Type to search


Right Sizing


As a realtor, I’ve learned that buyer preferences are the best measuring stick for what trends are on the rise. Today, boomers are hitting retirement age and moving out of their estate homes in search of more attractive packages that can add comfort, reduce maintenance efforts and put a little money back in their pockets.

But what factors are most important to consider when trying to appeal to this particular the market? It’s likely that their perfect choice will mean building an individualized home in a community that fits their lifestyle. 

Know Value

Retirement should offer a chance to travel, experience a convivial social atmosphere and explore a new lifestyle. But retirees often hold back initially, knowing that their first sacrifice might be their homes. The solution is “right-sizing,” or investing in a home and lifestyle that shows off individual tastes and minimizes unused or wasted space. While right-sizing may mean moving into a smaller house, it does not mean compromising on quality.

The word “downsizing” simply doesn’t align with retirees’ desire to enjoy the luxury items that they’ve become accustomed to in their homes and communities. In fact, the most recent National Association of Realtors® (NAR) report on Home Buyer and Seller Generational Trends indicates that the older the homebuyer, the fewer compromises they were willing to make with their home purchase. Instead, they consider right-sizing as a way to repurpose their time and money into further exploring their retirement lifestyle, instead of inundating themselves in house upkeep.

Have a lifestyle in mind

Take the time to thoroughly evaluate a setting that will support that lifestyle. Although there are plenty of low-cost alternatives to living in the city, it’s not necessary to abandon a rich entertainment and social scene and head out to the countryside. For example, college towns and their surrounding areas have gained momentum as appealing mixtures of culture and affordability. Not only can residents enjoy the seclusion of a stand-alone home, but they are often just minutes away from a variety of cultural attractions and sporting events. These locations also typically offer a number of lifelong learning resources that are attractive educational opportunities for retirees.

Boomers typically consider a variety of factors in addition to location. Most importantly, they often want exceptional healthcare consistent with major urban facilities. Fortunately, many hospitals in small to mid-sized cities now offer more quality care initiatives than ever before. For those who plan to travel frequently, proximity to a major airport is a requirement. Many also want to remain close to a major metropolitan area to drive in for a special event, or to the beach for a weekend getaway.

Additionally, new retirees are gravitating toward an individualized lifestyle in which they can select activities and meet other boomers who share similar interests. To that end, many country-club-style communities sell themselves as offering something for everyone, whether a bridge club, fitness class or golf league. For most boomers, a more relaxed and less regimented social agenda is preferable to an active adult community, which caters to an older generation.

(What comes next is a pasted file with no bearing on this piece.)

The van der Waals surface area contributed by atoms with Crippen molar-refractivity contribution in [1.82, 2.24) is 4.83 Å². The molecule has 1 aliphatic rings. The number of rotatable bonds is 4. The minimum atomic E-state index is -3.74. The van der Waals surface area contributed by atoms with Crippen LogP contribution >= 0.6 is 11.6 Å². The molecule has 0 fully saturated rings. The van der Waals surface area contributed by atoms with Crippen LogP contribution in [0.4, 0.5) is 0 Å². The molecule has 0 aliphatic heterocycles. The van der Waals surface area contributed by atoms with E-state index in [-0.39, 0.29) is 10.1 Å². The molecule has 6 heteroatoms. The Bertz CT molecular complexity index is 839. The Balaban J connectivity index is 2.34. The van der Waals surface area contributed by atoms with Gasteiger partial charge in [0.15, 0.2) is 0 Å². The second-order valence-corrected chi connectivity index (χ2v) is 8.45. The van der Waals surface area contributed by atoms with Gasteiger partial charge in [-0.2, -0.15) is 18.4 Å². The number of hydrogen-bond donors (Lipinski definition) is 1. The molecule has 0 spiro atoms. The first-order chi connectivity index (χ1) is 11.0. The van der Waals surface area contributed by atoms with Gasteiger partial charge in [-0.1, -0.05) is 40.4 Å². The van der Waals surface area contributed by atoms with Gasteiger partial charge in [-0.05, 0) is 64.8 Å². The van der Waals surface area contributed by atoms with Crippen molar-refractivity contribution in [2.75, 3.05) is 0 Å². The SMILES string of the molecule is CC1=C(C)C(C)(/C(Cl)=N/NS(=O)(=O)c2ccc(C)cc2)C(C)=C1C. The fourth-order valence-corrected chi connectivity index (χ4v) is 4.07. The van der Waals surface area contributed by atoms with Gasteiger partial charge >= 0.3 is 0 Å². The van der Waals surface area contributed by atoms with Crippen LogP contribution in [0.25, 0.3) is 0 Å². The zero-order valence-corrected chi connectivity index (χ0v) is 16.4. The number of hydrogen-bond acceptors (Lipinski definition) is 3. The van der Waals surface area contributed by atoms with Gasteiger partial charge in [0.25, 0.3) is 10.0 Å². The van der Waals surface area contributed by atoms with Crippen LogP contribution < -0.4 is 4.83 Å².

See around the corners

Without an entire family in the home, most boomers are not looking for a new space that’s similar in size. In fact, 91 percent of boomers no longer have children residing with them, which makes the first years of retirement an opportune time to transition into an amenity-rich home that minimizes wasted space. With the multitude of options available for right-sizing, it should be easy to find high-quality amenities at a standard rate. Right-sizing means retired homeowners don’t have to cut spending on entertainment, vacation and other luxury items.

Eighty-six percent of boomers have bought a home before, and on average, view more homes before buying than any other age bracket. They realize that affordability is only one aspect of right-sizing, and their reluctance to sacrifice value often suppresses the desire to find a new home. But realize that finishes such as lofted ceilings, porcelain tubs, tiled showers, big closets, center kitchen islands, granite countertops and crown moldings are necessities for many retirees.

In addition to high-quality amenities, boomers take additional aging-in-place features into account. For example, design features like easy-turn doorknobs and step-less showers are the kinds of minor additions that will allow them to remain in their homes as they continue to age. Also, having the master bedroom on the main floor is a critical feature that is becoming more common in new construction, especially among country-club communities.

Thoughts for the future

Your clients shouldn’t have to compromise on a unique personal property that will be the cornerstone of their retirement. Whether their vision for retirement revolves around a desire to travel, spend more time with their spouse or enjoy a broader social network, a more satisfying lifestyle is well within reach.

Their most exciting adventure begins with their new home. It’s an investment more about future contentment than about finances, and understand that there are a wide variety of options that can meet their needs. There is no doubt that Boomers are in the best position of any generation, past or present, to make quality affordable – right-sizing is the first step in that journey. )

Kathy Phillips is an onsite sales associate at The Georgia Club, a premier golf and country club community located in Statham, Ga.

Previous Article